A Guide To Backyard Beekeeping
Bees and human beings have co-evolved over many thousands of years and in the last century the relationship has spawned a global industry.
Recent times have seen a boom in urban farming and sustainable living, putting hobby beekeeping firmly back on the agenda.
For a yield of fresh, natural honey up to three times a year depending on the climate and general health of the hive, beekeeping is a relatively low-demand interest.
It can also be accommodated in small spaces and city environments.
Our suburban landscapes and cities have plenty of nectar-rich flowers and bees will happily produce honey and serve in their essential role as nature’s pollinators.
Most of us try to avoid them, but without bees our natural ecosystems would collapse.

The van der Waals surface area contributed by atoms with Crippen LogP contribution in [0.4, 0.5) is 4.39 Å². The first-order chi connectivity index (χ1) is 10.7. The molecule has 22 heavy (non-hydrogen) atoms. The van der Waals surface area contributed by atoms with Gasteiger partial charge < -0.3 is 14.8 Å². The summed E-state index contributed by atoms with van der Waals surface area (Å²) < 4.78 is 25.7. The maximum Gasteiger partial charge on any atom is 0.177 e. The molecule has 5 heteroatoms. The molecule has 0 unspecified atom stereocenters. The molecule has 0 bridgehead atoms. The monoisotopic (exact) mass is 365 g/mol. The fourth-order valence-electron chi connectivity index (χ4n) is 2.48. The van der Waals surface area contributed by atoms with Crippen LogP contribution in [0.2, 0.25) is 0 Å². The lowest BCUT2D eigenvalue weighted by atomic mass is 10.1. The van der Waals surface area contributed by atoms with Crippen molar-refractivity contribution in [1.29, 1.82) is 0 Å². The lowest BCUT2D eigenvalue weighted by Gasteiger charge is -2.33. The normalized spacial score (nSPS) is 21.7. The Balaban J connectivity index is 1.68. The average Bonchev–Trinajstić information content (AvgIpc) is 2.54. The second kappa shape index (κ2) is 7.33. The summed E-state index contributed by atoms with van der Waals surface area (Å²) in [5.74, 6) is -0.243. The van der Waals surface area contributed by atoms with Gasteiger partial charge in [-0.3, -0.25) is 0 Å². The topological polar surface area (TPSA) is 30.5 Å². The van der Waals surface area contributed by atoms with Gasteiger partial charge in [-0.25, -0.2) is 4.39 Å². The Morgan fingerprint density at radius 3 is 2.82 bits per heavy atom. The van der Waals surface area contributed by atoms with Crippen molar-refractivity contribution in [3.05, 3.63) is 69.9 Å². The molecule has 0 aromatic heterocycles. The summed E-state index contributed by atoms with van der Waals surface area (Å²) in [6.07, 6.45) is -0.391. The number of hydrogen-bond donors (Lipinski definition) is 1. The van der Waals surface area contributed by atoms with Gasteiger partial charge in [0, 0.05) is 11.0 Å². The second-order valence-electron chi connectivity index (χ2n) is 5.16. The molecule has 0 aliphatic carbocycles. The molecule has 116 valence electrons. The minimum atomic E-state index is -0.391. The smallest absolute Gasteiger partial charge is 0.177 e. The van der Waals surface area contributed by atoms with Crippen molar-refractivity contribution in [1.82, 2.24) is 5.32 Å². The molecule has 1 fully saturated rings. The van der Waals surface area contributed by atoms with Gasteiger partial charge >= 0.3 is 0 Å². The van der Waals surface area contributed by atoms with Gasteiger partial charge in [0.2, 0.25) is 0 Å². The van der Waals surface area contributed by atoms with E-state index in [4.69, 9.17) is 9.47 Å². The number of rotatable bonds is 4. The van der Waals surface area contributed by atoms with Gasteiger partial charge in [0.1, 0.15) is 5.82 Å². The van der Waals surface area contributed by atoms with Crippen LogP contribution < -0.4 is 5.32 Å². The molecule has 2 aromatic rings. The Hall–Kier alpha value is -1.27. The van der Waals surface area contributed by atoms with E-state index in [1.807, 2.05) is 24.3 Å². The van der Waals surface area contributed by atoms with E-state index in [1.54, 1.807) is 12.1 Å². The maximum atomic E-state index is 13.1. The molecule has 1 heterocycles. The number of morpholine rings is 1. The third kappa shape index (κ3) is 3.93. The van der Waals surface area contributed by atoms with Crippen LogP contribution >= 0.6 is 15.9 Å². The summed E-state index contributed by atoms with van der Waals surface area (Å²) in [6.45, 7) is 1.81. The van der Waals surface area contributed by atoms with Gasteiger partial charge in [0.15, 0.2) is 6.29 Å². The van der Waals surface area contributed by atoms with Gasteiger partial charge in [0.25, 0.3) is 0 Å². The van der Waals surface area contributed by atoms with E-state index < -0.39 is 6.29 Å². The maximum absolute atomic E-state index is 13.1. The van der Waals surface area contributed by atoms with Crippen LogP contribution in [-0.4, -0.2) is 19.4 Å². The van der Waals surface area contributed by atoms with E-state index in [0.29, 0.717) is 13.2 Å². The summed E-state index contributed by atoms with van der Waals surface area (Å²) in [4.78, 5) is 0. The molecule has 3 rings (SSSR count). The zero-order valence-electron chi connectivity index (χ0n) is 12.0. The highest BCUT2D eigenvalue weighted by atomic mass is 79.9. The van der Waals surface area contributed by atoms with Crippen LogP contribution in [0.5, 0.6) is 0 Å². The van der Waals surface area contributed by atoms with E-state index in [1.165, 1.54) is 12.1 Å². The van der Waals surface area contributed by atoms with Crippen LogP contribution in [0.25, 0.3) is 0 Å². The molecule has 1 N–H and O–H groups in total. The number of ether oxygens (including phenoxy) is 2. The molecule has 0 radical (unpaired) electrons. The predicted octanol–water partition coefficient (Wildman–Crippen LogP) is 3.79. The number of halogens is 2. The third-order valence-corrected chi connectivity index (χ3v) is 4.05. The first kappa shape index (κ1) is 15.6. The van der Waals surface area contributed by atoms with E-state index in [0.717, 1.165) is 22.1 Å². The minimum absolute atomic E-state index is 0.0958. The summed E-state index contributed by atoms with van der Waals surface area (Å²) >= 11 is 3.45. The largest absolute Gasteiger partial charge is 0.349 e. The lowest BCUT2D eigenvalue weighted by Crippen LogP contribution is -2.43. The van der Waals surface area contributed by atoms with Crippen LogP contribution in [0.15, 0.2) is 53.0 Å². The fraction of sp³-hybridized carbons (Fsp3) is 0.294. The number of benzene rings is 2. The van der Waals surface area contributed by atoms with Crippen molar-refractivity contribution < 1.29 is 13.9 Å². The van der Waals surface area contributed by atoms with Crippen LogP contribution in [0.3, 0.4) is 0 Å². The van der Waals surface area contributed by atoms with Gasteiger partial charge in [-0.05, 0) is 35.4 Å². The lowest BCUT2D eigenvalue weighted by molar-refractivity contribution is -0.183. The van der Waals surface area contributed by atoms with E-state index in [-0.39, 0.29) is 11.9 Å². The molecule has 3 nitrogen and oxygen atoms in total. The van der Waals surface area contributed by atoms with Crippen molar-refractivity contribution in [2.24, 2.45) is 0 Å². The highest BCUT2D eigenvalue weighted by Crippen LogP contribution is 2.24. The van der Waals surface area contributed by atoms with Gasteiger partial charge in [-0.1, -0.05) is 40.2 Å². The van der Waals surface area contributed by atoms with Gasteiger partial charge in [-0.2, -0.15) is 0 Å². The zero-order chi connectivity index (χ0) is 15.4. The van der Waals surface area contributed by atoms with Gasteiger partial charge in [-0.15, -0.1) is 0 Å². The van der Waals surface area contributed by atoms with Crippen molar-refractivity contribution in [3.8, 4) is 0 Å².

Worldwide, bees are responsible for pollinating a third of all crops, including orchard fruits, nuts and most vegetables.
Industrialisation within agriculture has brought dramatic changes for the lives of bees and large-scale beekeeping has become big business.
Because wild bee populations have dwindled dramatically while the demand for crops has skyrocketed, commercial apiarists keep thousands of colonies and rent them to farmers to pollinate crops.
This leads to bees being transported thousands of kilometres and then introduced to new and often hostile environments, which threatens the bees and hastens the spread of disease.
Just this year, the Californian almond harvest, source of much of the world’s supply, was under threat because there were simply not enough bees to pollinate the plants.
Scientists and theorists put forward many reasons for the great decline.
Global climate change, pesticides used on crops, decline of wild habitats, a hive-destroying insect called the small hive beetle, and a nasty parasite called the varroa mite all play significant roles.
As does monoculture, or forcing bees to pollinate only one species of plant, which happens commercially.